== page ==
Sternal intraosseous devices are widely used in both civilian and military trauma when vascular access is difficult to establish. We discuss a rare complication of intraosseous needle insertion in two patients where the needle tip remained in the sternum after the device had been removed. Neither patient had evidence of any complication of the retained intraosseous needle tip after >6 years of follow-up.
- ACCIDENT & EMERGENCY MEDICINE
- INTENSIVE & CRITICAL CARE
- Received August 3, 2016.
- Revision received November 3, 2016.
- Accepted November 6, 2016.
- Published by the BMJ Publishing Group Limited. For permission to use (where not already granted under a licence) please go to http://www.bmj.com/company/products-services/rights-and-licensing/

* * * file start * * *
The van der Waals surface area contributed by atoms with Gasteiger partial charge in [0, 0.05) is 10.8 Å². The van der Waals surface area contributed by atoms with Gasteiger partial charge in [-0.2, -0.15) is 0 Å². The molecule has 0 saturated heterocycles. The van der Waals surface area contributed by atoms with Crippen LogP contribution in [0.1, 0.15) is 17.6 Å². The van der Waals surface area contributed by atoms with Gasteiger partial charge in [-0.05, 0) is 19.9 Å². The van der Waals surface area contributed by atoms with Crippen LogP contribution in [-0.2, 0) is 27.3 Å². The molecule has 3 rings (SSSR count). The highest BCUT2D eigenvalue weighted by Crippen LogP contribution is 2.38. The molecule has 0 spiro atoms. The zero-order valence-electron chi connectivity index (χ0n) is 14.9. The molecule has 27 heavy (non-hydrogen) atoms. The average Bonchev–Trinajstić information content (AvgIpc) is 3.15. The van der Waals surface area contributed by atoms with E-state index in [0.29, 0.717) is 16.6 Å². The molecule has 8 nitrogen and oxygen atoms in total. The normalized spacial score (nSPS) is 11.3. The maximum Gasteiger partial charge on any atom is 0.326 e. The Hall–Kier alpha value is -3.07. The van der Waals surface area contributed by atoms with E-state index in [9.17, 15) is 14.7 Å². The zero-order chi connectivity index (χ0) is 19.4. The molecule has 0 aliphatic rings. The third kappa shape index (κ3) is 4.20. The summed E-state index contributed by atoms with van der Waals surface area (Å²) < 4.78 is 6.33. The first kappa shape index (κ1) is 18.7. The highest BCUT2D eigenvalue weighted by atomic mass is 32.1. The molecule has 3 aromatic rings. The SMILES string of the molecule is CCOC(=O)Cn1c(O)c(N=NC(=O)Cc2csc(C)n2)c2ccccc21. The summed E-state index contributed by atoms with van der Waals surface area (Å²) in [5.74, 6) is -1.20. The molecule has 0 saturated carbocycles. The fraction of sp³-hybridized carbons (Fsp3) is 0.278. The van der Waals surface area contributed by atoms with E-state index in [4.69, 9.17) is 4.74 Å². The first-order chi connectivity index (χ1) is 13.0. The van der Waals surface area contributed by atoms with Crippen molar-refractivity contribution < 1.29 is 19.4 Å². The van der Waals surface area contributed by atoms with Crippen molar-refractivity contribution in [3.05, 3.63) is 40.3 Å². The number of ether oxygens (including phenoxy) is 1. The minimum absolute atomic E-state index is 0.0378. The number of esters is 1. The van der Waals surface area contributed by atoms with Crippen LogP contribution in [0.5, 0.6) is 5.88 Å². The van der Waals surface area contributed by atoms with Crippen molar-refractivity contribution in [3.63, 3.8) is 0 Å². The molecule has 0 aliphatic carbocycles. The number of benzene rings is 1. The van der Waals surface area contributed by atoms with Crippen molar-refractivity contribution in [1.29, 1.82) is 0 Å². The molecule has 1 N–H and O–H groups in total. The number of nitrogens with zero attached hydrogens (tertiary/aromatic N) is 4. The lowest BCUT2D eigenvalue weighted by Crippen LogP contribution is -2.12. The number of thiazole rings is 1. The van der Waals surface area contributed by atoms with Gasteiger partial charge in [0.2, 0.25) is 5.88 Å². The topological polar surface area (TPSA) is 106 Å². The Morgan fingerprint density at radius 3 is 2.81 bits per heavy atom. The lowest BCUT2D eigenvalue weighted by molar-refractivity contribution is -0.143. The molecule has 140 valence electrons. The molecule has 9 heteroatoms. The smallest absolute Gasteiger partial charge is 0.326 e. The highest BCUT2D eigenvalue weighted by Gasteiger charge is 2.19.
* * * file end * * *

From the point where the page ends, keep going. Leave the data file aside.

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Contributors JK and AJ identified the patients. JK and JMH consented the patients. JMH wrote the first draft with assistance from AJ. JMH and AJ found and edited the imaging. JMH submitted and responded to review comments. JMH, AJ and JK edited final draft.
Competing interests None declared.
Patient consent Obtained.
Ethics approval Army Medical Services.
Provenance and peer review Not commissioned; externally peer reviewed.
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